The NFL will not expand its 10-game playoff package for at least another year, although the addition of two bonus teams to the current roster of a dozen postseason contenders is all but inevitable.
Speaking Wednesday after the final session of the league's annual owners meeting, NFL Commissioner Roger Goodell said that while all parties concerned have had a "healthy discussion" about the matter, expansion of the playoff field is on hold for another season.
"This is something we've been evaluating over the last couple of years and several factors went into the decision to at least postpone the expanded playoffs," Mr. Goodell said, noting that scheduling issues made adoption of a new postseason format tricky. "We've looked at Monday night, but college football has the National Championship on Monday night and we certainly don't want to conflict with that."
The NFL also must determine how to sell the additional games, and to whom. (When asked if the league may be leaning toward its in-house NFL Network, Mr. Goodell demurred, saying only that there would be interest "regardless of [whether] they were part of the Thursday night package.")
Given that eligibility most likely will be extended to one AFC team and one NFC team, the move would necessitate a new playoff opportunity for each conference. Rather than jump into a new playoff structure, Mr. Goodell said the NFL would "take another year, evaluate all this, and make the right decision long-term."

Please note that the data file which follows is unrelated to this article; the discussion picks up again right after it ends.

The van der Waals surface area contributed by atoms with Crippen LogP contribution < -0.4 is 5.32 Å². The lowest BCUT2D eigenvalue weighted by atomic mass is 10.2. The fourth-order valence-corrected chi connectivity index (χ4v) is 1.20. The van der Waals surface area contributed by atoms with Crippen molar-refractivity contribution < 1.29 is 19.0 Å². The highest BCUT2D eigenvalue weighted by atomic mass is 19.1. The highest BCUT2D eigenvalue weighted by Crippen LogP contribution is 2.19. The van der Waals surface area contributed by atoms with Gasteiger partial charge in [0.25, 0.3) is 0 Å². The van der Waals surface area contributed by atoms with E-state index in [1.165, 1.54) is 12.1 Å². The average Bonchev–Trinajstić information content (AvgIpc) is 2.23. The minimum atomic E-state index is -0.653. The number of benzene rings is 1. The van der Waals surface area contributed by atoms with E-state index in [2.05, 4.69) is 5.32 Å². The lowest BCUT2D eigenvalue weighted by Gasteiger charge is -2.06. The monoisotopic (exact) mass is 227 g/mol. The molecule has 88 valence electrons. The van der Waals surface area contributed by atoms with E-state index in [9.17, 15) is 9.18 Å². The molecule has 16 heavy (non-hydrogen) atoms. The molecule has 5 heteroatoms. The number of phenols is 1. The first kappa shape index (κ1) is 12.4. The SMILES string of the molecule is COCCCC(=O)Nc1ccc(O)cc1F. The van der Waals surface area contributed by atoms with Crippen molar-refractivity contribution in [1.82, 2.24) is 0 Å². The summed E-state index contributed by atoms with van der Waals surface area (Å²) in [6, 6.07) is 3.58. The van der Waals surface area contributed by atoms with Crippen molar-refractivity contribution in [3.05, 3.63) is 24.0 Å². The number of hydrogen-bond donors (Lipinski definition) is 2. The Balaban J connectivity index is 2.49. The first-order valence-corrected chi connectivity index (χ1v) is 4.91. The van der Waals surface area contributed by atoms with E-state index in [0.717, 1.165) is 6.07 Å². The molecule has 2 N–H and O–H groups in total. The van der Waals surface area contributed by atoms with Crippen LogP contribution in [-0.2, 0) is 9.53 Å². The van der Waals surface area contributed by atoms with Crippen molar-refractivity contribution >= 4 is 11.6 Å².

The additional revenue generated by even a single extra Wild Card game is hard to understate. For one, the home team would be guaranteed a sellout crowd and all that entails. Meanwhile, bonus football almost certainly would generate a whole stack of extra ratings points for the TV partner carrying the game.
Per Nielsen live-plus-same-day data, the Jan. 3 and Jan. 4 Wild Card games averaged 30.1 million viewers and a 17.0 household rating. Fox boasted the biggest draw of the opening weekend, as its coverage of the Cowboys' controversial 24-20 victory over the Lions drew a staggering 42.3 million viewers and a 23.6 rating, where a ratings point is equivalent to 1% of TV households. To put those numbers into context, the Fox broadcast out-delivered three of the four subsequent Divisional Round games as well as the AFC Championship game.